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The Only Question Your Martial Art Needs To Answer in 2018

question

Everyone has a plan in Martial Arts.

“We would do this and then that”.

“Our systems would use a technique like this….”

“If they grabbed me here I would do this”.

Plans, plans, plans.

As humans we have to create plans, it is in our nature.

We have career plans, building plans, business plans, birth plans and even life plans these days.

And yes almost everyone in Martial Arts has a plan.

We break down what we would do in certain situations as if it were a movie fight scene, in fact, a lot of training (including reality-based self-defence) exists in this ‘story framework’ where we always turn out the winners.

This is not necessarily a bad thing, but what if the story our training is telling us is not the right one?

What if ‘the plan’ we have created is going to fail?

Well, it turns out that in 2018 there is one question you need to ask yourself and your Martial Arts system.

There is one question that separates your Martial Art from being effective (and also being worthless).

And this article will explain what the one question is and why it is so important.

Ready?

Let’s do this:

 

The Question

You made it this far, so you deserve the question that your martial art needs to answer.

Here it is:

“Does this work against more than one person?”

Simple isn’t it, but behind the simplicity is more depth than an abyssal trench.

You see the question can apply to any technique within a Martial Art or the system itself.

Let’s take a look.

Juji Gatame: The Juji is a Judo and BJJ arm lock also known as an armbar in some circles.

It is a technique that can break a person’s arm.

But does it work against more than one person?

The answer is no.

If there is a second attacker the technique fails because their friends can stamp your head in as you have no protection.

Let us try it with something more glamorous like a simple ‘head kick’.

Does it work with more than one attacker?

It could but as your leg is up high you are super vulnerable to being attacked and pushed over.

So your success might be high with attacker number 1,  but the chances of you making it to deal with attacker number 2 are slim.

But what about a double leg takedown?

Again, you win the first fight taking the attacker down but lose the battle to the friends standing above you.

A lot of techniques fail when you add just one other person to the equation.

But you also have to remember that a lot of situations have 3, 4 or more attackers and as such your skill goes down even further.

 

Training For One Or Many Attackers

Have you ever heard of the 80/20 rule?

Basically, it means that 80% of the outcome comes from 20% of the effort and it can be applied to many things in life.

Your best results come from 20% of your output.

You spend the vast majority of your money of the same few things.

And so on…

Well, it applies to Martial Arts training also.

If 80% of your training deals only with one on one situations you arguably have only a 20% chance of surviving a group attack.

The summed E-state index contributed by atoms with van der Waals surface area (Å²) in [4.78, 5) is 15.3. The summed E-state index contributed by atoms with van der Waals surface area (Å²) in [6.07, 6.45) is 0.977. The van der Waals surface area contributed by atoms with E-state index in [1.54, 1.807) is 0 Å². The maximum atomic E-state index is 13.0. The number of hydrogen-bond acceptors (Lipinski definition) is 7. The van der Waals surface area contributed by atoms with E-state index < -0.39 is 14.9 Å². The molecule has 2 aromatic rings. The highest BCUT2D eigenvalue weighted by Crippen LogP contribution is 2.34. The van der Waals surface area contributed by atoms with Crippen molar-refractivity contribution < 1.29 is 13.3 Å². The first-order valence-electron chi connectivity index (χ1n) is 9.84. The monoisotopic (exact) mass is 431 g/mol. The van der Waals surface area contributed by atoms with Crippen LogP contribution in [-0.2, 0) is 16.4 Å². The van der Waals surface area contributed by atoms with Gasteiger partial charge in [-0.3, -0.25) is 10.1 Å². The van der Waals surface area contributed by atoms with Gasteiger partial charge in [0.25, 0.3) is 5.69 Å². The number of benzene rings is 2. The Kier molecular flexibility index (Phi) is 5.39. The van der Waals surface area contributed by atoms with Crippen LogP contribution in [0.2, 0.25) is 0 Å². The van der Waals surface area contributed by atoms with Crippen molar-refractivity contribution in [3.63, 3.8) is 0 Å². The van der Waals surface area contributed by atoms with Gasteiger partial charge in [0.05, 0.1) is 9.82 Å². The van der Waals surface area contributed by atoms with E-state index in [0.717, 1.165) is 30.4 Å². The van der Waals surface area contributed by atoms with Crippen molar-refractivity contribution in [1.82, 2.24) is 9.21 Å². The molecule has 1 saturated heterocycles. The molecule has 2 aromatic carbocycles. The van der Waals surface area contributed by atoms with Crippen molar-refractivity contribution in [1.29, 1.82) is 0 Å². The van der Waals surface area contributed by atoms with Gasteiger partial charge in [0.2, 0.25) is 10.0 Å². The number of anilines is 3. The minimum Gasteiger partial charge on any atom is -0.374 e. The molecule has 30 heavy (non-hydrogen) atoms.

This may sound harsh but 80% of your time is spent learning to deal with a situation that is highly likely not to happen.

And as we have discussed, even if it does start off as a one person fight it is likely that others will join in.

No one is saying that ‘one on one’ attacks do not happen, they do.

No one is saying ‘every attack is a group attack’.

What we are saying is that the odds of it being a group attack are just as likely of it being a single attacker, yet most self-defence systems do not spend any time on group attacks.

Is this right?

Statistically, it is playing with fire.

So what is the answer?

 

Why Defence Lab Provides The Answer You Need

I first started to ask myself ‘ the question’ a few years ago when I was heavily involved in Judo.

With a background in boxing as well, I was concerned about my skills being reduced when facing a large group.

After all, if I ended up on the floor with 5 lads standing above me kicking my head in, I can’t very well try and ‘pull guard’.

My studies lead me to Andy Norman and Defence Lab.

Defence Lab was able to give me options and teach me what to do when faced with a group attack, while also giving me a range of tools and techniques for one on one situations that I never knew existed.

At the time I learned Defence Lab from a  range of seminars because I was still training in Judo.

But now you can access DL online while still training in your current Martial Art.

You can learn the skills while staying put with your chosen system.

This is truly incredible because you have the flexibility to choose your own learning goals.

If you love BJJ and the ground game, great. You can now add some street style groundwork and group attack skills (and a lot more).

If you do Thai Boxing you can add the 360 degrees, shape-shifting techniques of Defence Lab to your rock solid stand up game.

Defence Lab is not a ‘do this and this alone’ style of training.

It works with your current system and not against it.

For this reason, Defence Lab is being taught across the globe to law enforcement officers including the British Police.

So what are you waiting for?

 

Head over to our online University and check out our training, trust me, you won’t be disappointed.

https://www.defencelabcourses.com/p/virtual-hq

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